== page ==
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Every online course requires weekly written assignments and at least one, sometimes more, two-five page papers. All too often, students seem to see weekly course assignments in terms of “once and done,” meaning they write the assignments and then submit for a grade without going through the drafting, editing, proofing, and editing process. Based on comments by online instructors, it seems that most students do not proofread weekly assignments, instead relying on Grammar Check to catch writing mistakes. Students who take the time to follow the writing process for weekly assignments, and then proofread effectively, earn higher grades than do those who see assignments as a quick writing activity. Following an effective proofreading process has the added advantage of providing a schedule for completing assignments so that you are not rushing through an assignment at the last minute on the due date. The proofreading process includes five basic steps.

1. Check your resources. Most assignments require resources to support your writing. Do not use websites if your professor has asked for library sources. Make sure you have used the proper documentation format (usually APA) for citing sources within your writing and for the reference list.

2. Check the list you made of each requirement in the assignment. Read through your paper to make sure you have addressed each point required. Read again to make sure you have an introduction and that each paragraph following that is organized in a logical sequence. The concluding paragraph should summarize what you wrote in the preceding paragraphs. Each paragraph should cover one point and stay on topic.

3. Check paragraphing. Paragraphs should be usually 5-8 sentences, with resource information in the middle of the paragraph. The general rule is to write 2-3 of your own sentences both before and after the quote or paraphrase that explains the relevance of the resource information. Be sure each paragraph has evidence (material from a resource) to support the point in your paragraph.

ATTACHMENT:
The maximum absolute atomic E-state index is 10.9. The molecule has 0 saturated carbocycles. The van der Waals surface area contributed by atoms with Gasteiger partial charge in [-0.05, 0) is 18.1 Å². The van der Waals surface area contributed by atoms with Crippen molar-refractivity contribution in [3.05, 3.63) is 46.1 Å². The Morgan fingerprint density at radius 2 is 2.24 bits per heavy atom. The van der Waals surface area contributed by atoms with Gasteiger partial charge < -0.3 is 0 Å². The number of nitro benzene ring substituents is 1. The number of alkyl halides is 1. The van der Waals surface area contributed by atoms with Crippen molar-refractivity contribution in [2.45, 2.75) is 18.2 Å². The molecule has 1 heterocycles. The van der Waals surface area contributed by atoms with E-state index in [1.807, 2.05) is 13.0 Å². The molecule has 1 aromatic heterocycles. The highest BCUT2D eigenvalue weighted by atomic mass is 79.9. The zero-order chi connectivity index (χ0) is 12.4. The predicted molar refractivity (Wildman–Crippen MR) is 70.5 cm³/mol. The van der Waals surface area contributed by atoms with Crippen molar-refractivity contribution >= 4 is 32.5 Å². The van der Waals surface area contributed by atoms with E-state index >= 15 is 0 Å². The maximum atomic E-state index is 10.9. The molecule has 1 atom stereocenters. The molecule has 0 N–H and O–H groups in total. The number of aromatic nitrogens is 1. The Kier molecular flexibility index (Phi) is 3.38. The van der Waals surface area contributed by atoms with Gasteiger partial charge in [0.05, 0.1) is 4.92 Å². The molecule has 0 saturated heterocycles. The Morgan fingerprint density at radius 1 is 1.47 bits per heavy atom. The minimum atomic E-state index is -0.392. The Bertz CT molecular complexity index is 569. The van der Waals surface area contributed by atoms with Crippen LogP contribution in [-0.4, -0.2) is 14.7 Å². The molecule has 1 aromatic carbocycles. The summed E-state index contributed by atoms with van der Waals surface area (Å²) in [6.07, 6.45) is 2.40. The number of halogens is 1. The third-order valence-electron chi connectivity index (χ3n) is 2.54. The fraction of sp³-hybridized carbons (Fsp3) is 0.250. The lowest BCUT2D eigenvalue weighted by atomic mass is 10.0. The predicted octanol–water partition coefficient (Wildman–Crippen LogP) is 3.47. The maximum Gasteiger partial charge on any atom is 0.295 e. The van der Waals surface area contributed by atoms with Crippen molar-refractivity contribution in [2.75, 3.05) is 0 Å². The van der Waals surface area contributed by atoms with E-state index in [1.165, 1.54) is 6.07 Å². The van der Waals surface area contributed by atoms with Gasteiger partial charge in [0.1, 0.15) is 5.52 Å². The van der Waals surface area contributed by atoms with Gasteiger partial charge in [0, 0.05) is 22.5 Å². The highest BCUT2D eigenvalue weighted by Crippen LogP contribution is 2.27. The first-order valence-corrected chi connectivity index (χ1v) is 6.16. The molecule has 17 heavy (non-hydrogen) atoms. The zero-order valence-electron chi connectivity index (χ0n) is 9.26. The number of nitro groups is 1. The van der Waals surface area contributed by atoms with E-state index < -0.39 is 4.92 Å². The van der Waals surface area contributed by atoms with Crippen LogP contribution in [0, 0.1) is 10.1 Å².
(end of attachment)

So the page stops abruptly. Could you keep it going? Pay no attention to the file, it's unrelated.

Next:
4.   Proofread for grammar and mechanics. Grammar Check is okay as a start but it is better to search online for a free grammar program. Grammarly is a great program that marks and explains errors.

5. Read the finished assignment out loud, beginning with the last paragraph and working forward, one paragraph at a time. This may sound like a waste of time; however, more errors are caught this way that just reading the assignment through from beginning to end.

The final step before hitting “send” when submitting your work is to double check the paper format (usually APA) and the name of the file you are submitting for a grade. Most professors have specific file-naming conventions. Do be sure you have named the file as indicated in the assignment. The usual file convention includes your last name and first initial, the week number, and either the assignment number or the name of the assignment. If you can’t find instructions for naming files, ask your professor.

Following these steps allows for taking breaks from reading and revising assignments and this is important so you can see each revision with fresh eyes. Always allow at least two days, three is better, for drafting and revising written assignments. When students write assignments on the due dates, there is not enough time to do a thorough job of proofreading and this will inevitably result in lower assignment grades.